January 2014

January 2014

The new TUPE Regulations were laid before Parliament on 10 January and come into force on 31 January 2014. The new regulations, the Collective Redundancies and Transfer of Undertakings (Protection of Employment) (Amendment) Regulations 2013 (“CRATUPE”), amend the 2006 version, and also the provisions of the Trade Union and Labour Relations (Consolidation) Act 1992 (“TULRCA”) relating to collective redundancies. This is the culmination of a process that began with a consultation by BIS in January 2013.

The stated policy aim behind CRATUPE was to improve and simplify the existing legislation and to remove what was described by the government as unnecessary “gold-plating” of provisions implementing the underlying EU Acquired Rights Directive. As it turns out, a significant proportion of the government’s original proposals are not being implemented. This is in part due to the constraints of the Acquired Rights Directive, but also due to the breadth of opposition expressed to measures such as the proposed abolition of service provision changes. But damaging amendments are still made-especially in relation to collective agreements and collective redundancy consultation. 

What is not Changing

  • CRATUPE does not abolish “service provision changes” (“SPCs”), which had originally been introduced in 2006 in the interest of certainty in contracting–out situations. The government proposed to abolish SPCs, which it described as “gold-plating” of the Acquired Rights Directive. 67% of consultees in the BIS consultation, from both sides of industry, were in favour of retention. 70% of consultees cited the difficulties in interpreting case law to determine whether a transfer had occurred or not prior to the introduction of SPCs in 2006. The only (more) minor amendment is the requirement that the activities after the SPC must be “fundamentally the same” as those carried out before it.
  • CRATUPE does not remove the transferor’s obligation to provide employee liability information to the transferee prior to the transfer-although the information will now have to be provided 28, instead of 14, days before the transfer. The provision is still defective in that there remains no requirement for the information to be provided to trade unions.
  • CRATUPE does not alter an employee’s right to claim that she or he has been dismissed if the transfer involves, or would involve, a substantial change in working conditions to the material detriment of that person.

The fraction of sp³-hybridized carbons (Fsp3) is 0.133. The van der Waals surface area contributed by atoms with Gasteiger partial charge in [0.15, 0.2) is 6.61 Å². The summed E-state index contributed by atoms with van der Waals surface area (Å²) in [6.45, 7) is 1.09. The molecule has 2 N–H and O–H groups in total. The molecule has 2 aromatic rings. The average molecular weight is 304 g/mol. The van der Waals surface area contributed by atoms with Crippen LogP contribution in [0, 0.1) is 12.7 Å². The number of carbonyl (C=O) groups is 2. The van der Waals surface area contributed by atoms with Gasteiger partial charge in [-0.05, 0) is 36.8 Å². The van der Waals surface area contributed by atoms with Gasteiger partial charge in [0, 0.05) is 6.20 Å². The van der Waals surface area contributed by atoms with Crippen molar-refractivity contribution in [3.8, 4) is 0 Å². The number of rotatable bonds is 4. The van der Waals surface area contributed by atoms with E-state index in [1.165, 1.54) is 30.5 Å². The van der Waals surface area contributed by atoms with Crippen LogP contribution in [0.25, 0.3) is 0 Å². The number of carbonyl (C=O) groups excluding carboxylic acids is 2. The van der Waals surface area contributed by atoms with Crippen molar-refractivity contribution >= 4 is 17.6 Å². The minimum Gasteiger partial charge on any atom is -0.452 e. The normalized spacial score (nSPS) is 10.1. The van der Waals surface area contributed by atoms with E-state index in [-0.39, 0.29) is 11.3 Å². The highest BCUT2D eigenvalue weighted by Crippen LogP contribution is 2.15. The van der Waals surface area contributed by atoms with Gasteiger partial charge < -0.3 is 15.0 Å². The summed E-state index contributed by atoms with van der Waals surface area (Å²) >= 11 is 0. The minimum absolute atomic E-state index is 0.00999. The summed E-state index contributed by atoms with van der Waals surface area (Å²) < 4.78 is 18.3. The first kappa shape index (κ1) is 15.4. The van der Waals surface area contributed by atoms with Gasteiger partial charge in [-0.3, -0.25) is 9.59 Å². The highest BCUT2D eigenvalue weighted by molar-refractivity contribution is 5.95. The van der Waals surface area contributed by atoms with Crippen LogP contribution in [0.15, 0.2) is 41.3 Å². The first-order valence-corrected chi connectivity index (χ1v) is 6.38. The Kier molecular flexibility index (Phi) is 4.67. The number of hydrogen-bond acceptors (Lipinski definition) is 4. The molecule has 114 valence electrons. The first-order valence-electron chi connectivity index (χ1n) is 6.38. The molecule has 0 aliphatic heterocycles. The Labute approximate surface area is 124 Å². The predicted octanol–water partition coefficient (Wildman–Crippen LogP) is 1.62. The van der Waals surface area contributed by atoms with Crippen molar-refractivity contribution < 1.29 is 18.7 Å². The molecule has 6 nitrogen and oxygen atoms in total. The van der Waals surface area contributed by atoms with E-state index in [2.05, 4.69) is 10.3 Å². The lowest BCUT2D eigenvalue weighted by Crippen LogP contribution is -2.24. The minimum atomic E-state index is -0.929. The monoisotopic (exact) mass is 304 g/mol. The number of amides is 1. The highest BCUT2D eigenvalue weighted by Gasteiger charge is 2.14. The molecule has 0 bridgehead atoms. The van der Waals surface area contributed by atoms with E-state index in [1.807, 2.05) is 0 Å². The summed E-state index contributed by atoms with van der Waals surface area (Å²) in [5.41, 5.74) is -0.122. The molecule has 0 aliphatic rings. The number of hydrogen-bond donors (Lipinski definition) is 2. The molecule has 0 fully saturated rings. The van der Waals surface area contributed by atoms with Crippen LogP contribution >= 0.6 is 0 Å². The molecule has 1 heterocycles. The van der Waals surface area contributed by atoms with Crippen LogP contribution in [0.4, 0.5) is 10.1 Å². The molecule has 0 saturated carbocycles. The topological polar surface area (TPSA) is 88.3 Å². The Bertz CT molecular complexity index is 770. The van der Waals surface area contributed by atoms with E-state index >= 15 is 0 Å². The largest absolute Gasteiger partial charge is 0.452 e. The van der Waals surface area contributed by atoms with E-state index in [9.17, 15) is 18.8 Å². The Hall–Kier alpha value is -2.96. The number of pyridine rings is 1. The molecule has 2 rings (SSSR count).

• The transferor remains unable to “borrow” a transferee’s ETO reason for dismissal. It was accepted that this would narrow the pool in any redundancy exercise to the transferor’s own workforce, and could be exploited by unscrupulous employers dismissing staff to inflate the price of the undertaking to be transferred.


What is Changing for TUPE transfers on or after 31 January 2014

  • Although SPCs are retained, provision is made that the activities before and after the transfer must be “fundamentally” the same. The rationale is that this reflects the case law. But employers will no doubt argue that this excludes yet further transfers from the scope of TUPE.
  • CRATUPE will permit the renegotiation of terms derived from collective agreements to take effect one year after the transfer even though the reason for making the change is the transfer itself. This is subject to the requirement that, overall, the terms of the amended contract are no less favourable to the employee than those that applied previously.
  • CRATUPE provides expressly for a “static” approach to the transfer of terms derived from collective agreements. In other words, a transferred employee cannot benefit from subsequent collective agreements negotiated between the transferor and his/her trade union following the transfer when the transferee is not a party to these negotiations. This overrides the previous UK case law to the effect that transferred employees were entitled to the benefit of pay awards negotiated after the transfer even though their new employer was not party to the collective bargaining machinery in question. This amendment codifies the recent controversial decision of the CJEU in Alemo-Herron and ors v Parkwood Leisure Ltd.
  • The circumstances in which terms can be varied in individual contracts of employment are also extended. Variations where the sole or principal reason is the transfer itself will be void. But that will not stand in the way of variations where the sole or principal reason is an “economic, technical or organisational reason entailing changes in the workforce” and the employee agrees to the variation. There is also a new provision permitting contractual variations where the terms of the contract allow for the variation. This may be seen as an encouragement for the use of widely drawn discretions to vary within the terms of contracts.
  • Similar amendments are made to the automatic unfair dismissal provisions. A dismissal before or after the transfer where the reason for the dismissal is the transfer itself is automatically unfair. But that is disapplied where the dismissal is for an ETO reason entailing changes in the workforce.